The second issue the film has is that it can be self-indulgent with its own ideas at times. There’s a (in)famous sequence where Sinan meets his friends, an imam, and they just chat about faith, religious tradition and the meaning of life for half an hour while walking to the nearby cafe. This sequence would fall more in place with the Linklater’s Before trilogy. It is a fascinating scene in its own right, but putting it into the context of this film about Sinan and his own frustration, it doesn’t add up much. The same can  be said for the earlier scene where he meet his childhood friend Hatice, the whole sequence is sensual and beautiful but it feels removed from the rest of the film.

Whereas the film’s in fine footing whenever it explores the main character and his father Idris (Murat Cemcir) relationship. His father, a smooth-talking primary school teacher who was once ambitious, but now falters into gambling addiction that burn away all his family’s money. His father, and the sleepy town are everything that Sinan doesn’t want to be. Dead-broke aside, his father spends weekend digging up a well, despite all the neighbors say there’s no water. As time passes, Sinan starts to discredit everything the old man does. If there is one main theme of The Wild Pear Tree, it’s the frustration of the young generation and the immature dismissal at the older generations. Hence, the epilogue section, where Sinan, after some time-skip, begins to notice and understand his father better, is where the film achieves its thematic goal, albeit it’s far too short and doesn’t reach the emotional height it’s consistently building up for nearly three hour.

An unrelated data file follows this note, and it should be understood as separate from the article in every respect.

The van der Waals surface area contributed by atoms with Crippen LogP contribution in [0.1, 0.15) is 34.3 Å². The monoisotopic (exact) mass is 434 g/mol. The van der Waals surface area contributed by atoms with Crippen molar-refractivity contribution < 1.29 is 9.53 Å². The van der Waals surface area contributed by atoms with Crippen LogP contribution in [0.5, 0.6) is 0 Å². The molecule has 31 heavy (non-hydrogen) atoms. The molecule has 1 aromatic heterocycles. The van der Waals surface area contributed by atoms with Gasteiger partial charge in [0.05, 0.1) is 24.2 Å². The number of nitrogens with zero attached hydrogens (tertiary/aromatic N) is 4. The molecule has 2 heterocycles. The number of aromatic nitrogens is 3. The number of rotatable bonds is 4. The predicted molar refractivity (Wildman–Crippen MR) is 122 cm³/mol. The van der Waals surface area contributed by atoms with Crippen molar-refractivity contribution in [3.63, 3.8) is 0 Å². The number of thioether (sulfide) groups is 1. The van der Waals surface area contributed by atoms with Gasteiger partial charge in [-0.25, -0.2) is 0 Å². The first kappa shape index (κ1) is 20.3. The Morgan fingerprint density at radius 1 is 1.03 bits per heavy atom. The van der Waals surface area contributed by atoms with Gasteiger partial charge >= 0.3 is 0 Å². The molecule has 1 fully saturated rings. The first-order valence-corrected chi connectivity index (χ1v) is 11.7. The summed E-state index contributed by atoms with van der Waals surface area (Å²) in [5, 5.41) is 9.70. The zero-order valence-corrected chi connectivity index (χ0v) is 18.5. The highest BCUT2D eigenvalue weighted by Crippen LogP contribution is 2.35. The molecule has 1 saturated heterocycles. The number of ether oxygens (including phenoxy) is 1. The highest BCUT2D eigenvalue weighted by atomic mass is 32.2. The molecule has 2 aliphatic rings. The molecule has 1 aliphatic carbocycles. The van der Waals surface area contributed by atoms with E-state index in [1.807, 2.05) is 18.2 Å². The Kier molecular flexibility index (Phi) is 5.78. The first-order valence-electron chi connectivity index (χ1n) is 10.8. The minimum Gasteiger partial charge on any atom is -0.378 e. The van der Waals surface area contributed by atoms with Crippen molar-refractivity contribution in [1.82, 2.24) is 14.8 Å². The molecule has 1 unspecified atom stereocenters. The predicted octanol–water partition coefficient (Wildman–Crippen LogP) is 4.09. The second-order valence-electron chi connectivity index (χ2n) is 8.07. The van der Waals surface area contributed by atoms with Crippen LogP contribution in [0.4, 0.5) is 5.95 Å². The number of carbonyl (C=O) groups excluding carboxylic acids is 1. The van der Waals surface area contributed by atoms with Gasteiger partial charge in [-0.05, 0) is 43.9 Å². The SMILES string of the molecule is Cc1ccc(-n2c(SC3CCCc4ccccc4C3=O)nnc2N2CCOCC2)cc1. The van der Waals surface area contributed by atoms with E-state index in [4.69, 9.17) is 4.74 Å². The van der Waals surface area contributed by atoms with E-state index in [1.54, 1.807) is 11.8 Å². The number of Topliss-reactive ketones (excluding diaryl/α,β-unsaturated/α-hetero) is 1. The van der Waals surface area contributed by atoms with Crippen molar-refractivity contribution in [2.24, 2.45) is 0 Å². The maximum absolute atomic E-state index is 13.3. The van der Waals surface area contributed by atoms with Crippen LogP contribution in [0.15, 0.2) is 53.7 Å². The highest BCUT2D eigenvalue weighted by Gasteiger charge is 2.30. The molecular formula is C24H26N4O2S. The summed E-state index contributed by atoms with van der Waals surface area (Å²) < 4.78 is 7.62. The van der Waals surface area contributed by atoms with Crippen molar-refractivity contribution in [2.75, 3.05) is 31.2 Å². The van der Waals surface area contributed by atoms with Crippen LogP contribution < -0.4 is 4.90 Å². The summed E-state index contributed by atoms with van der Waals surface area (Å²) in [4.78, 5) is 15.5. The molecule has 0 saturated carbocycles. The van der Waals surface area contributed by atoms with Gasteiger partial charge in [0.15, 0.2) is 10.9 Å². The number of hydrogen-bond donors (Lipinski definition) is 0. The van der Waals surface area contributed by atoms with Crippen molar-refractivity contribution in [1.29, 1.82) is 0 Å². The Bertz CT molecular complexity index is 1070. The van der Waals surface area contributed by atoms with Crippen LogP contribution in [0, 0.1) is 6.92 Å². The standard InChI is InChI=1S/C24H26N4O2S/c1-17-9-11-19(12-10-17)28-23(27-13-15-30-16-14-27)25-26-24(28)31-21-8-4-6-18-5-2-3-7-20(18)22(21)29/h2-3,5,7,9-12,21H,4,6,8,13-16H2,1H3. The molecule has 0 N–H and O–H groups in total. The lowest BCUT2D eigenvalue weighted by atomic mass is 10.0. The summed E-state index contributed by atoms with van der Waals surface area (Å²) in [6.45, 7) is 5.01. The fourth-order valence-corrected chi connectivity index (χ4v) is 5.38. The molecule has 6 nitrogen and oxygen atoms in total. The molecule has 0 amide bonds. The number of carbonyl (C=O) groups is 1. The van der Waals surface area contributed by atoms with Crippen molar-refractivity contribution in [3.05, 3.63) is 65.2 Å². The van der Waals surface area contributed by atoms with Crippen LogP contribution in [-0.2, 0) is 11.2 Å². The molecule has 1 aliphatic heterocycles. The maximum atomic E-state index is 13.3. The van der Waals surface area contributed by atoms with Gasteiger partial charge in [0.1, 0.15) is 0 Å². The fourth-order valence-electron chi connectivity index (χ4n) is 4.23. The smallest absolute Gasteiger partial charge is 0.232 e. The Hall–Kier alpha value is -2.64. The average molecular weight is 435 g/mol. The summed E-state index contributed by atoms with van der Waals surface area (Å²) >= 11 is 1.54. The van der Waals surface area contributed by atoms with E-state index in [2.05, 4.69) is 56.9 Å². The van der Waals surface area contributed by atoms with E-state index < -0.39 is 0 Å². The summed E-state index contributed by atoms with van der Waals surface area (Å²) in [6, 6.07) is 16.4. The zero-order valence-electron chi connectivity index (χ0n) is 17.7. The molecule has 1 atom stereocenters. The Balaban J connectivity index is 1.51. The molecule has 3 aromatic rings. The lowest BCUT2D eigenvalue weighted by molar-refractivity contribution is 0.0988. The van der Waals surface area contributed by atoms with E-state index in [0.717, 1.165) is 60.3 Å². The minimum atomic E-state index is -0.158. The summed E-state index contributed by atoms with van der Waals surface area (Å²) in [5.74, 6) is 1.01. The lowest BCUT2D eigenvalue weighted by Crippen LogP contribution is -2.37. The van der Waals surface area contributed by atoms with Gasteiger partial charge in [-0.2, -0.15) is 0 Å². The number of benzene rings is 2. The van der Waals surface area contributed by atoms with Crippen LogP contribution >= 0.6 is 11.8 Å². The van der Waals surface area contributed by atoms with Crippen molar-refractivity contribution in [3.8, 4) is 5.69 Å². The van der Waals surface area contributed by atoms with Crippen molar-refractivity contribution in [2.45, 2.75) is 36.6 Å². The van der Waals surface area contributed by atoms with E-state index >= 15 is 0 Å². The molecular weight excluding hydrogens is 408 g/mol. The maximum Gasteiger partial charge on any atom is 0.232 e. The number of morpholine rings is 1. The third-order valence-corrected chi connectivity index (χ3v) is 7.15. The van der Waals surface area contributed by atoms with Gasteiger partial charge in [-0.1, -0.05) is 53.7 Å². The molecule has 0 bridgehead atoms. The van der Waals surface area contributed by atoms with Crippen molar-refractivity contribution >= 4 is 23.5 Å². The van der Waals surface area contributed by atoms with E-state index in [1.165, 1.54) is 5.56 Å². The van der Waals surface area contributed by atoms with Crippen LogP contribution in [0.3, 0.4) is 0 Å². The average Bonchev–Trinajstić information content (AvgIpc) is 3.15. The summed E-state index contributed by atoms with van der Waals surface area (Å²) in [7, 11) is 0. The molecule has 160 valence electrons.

In addition, The Wild Pear Tree leaves the strongest impact when it conveys its themes visually in a poetic and sensual touch. The silences in between these talky heads, and most notably the stunning lyrical images during each segment, all further showcase why Ceylan as one the finest director working today. From the baby laying on the wild tree that has ants crawling all over his face, to the main protagonist found himself inside of the Trojan horse, each image is so striking it engraves to the memory like nails holding the shape of the big picture. Gökhan Tiryaki, Ceylan’s regular, shot this film gloriously in the Ceylan’s own birthplace, Çanakkale, famously known for the nearest major town to the site of ancient Troy and Gallipoli Campaign. In the end, it’s still a very worthy film and fans of Ceylan’s previous works will find plenty to enjoy. While the film for me doesn’t always justify its long runtime, it’s still a visually rich and dense film, dense both with the amount of dialogues and the amount of ideas, for better or for worse.